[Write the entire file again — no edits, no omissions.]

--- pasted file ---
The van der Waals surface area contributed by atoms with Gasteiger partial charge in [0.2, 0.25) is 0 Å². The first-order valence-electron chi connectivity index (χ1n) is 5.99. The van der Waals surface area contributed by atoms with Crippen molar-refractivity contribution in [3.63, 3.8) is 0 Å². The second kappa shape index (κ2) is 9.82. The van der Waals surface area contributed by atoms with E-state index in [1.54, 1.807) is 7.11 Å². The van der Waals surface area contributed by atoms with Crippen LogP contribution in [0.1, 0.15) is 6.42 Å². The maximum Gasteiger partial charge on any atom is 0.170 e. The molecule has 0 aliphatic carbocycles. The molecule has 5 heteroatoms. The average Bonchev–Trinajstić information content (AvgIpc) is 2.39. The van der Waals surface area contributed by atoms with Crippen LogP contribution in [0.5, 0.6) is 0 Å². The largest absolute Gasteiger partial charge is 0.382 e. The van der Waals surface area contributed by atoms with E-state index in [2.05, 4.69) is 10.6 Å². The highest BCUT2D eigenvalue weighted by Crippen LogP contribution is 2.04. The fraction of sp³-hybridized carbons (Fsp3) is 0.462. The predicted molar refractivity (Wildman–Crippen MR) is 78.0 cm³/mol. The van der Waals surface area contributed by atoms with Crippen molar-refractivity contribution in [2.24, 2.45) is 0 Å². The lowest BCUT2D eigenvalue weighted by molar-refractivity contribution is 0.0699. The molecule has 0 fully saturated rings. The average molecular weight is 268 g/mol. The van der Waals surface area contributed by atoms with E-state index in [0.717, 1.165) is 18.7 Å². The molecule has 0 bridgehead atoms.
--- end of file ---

The van der Waals surface area contributed by atoms with Gasteiger partial charge in [0.2, 0.25) is 0 Å². The first-order valence-electron chi connectivity index (χ1n) is 5.99. The van der Waals surface area contributed by atoms with Crippen molar-refractivity contribution in [3.63, 3.8) is 0 Å². The second kappa shape index (κ2) is 9.82. The van der Waals surface area contributed by atoms with E-state index in [1.54, 1.807) is 7.11 Å². The van der Waals surface area contributed by atoms with Crippen LogP contribution in [0.1, 0.15) is 6.42 Å². The maximum Gasteiger partial charge on any atom is 0.170 e. The molecule has 0 aliphatic carbocycles. The molecule has 5 heteroatoms. The average Bonchev–Trinajstić information content (AvgIpc) is 2.39. The van der Waals surface area contributed by atoms with Crippen LogP contribution in [0.5, 0.6) is 0 Å². The largest absolute Gasteiger partial charge is 0.382 e. The van der Waals surface area contributed by atoms with E-state index in [2.05, 4.69) is 10.6 Å². The highest BCUT2D eigenvalue weighted by Crippen LogP contribution is 2.04. The fraction of sp³-hybridized carbons (Fsp3) is 0.462. The predicted molar refractivity (Wildman–Crippen MR) is 78.0 cm³/mol. The van der Waals surface area contributed by atoms with Crippen molar-refractivity contribution in [2.24, 2.45) is 0 Å². The lowest BCUT2D eigenvalue weighted by molar-refractivity contribution is 0.0699. The molecule has 0 fully saturated rings. The average molecular weight is 268 g/mol. The van der Waals surface area contributed by atoms with E-state index in [0.717, 1.165) is 18.7 Å². The molecule has 0 bridgehead atoms.